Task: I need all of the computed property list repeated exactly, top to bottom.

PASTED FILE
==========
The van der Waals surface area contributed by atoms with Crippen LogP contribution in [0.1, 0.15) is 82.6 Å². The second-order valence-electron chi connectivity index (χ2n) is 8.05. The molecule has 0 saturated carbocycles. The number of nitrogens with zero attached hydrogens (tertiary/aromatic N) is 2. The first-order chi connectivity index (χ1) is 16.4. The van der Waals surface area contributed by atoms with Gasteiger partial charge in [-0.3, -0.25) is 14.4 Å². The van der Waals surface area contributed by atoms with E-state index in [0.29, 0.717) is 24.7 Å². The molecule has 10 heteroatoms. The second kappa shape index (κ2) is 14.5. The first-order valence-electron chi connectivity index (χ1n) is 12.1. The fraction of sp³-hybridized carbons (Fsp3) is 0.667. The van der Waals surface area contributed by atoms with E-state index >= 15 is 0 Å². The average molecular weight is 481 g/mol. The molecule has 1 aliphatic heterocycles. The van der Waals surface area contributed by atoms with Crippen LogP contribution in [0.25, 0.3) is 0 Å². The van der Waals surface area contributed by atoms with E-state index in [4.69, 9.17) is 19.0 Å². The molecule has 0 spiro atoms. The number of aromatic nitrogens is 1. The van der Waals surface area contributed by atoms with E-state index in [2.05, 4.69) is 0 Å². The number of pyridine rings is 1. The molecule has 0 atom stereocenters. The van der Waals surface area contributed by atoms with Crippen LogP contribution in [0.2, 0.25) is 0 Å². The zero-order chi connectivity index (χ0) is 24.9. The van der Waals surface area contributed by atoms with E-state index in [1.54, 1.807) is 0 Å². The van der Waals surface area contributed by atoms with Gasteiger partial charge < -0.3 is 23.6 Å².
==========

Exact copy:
The van der Waals surface area contributed by atoms with Crippen LogP contribution in [0.1, 0.15) is 82.6 Å². The second-order valence-electron chi connectivity index (χ2n) is 8.05. The molecule has 0 saturated carbocycles. The number of nitrogens with zero attached hydrogens (tertiary/aromatic N) is 2. The first-order chi connectivity index (χ1) is 16.4. The van der Waals surface area contributed by atoms with Gasteiger partial charge in [-0.3, -0.25) is 14.4 Å². The van der Waals surface area contributed by atoms with E-state index in [0.29, 0.717) is 24.7 Å². The molecule has 10 heteroatoms. The second kappa shape index (κ2) is 14.5. The first-order valence-electron chi connectivity index (χ1n) is 12.1. The fraction of sp³-hybridized carbons (Fsp3) is 0.667. The van der Waals surface area contributed by atoms with E-state index >= 15 is 0 Å². The average molecular weight is 481 g/mol. The molecule has 1 aliphatic heterocycles. The van der Waals surface area contributed by atoms with Crippen LogP contribution in [0.25, 0.3) is 0 Å². The van der Waals surface area contributed by atoms with E-state index in [4.69, 9.17) is 19.0 Å². The molecule has 0 spiro atoms. The number of aromatic nitrogens is 1. The van der Waals surface area contributed by atoms with E-state index in [2.05, 4.69) is 0 Å². The number of pyridine rings is 1. The molecule has 0 atom stereocenters. The van der Waals surface area contributed by atoms with Crippen LogP contribution in [0.2, 0.25) is 0 Å². The zero-order chi connectivity index (χ0) is 24.9. The van der Waals surface area contributed by atoms with E-state index in [1.54, 1.807) is 0 Å². The van der Waals surface area contributed by atoms with Gasteiger partial charge < -0.3 is 23.6 Å².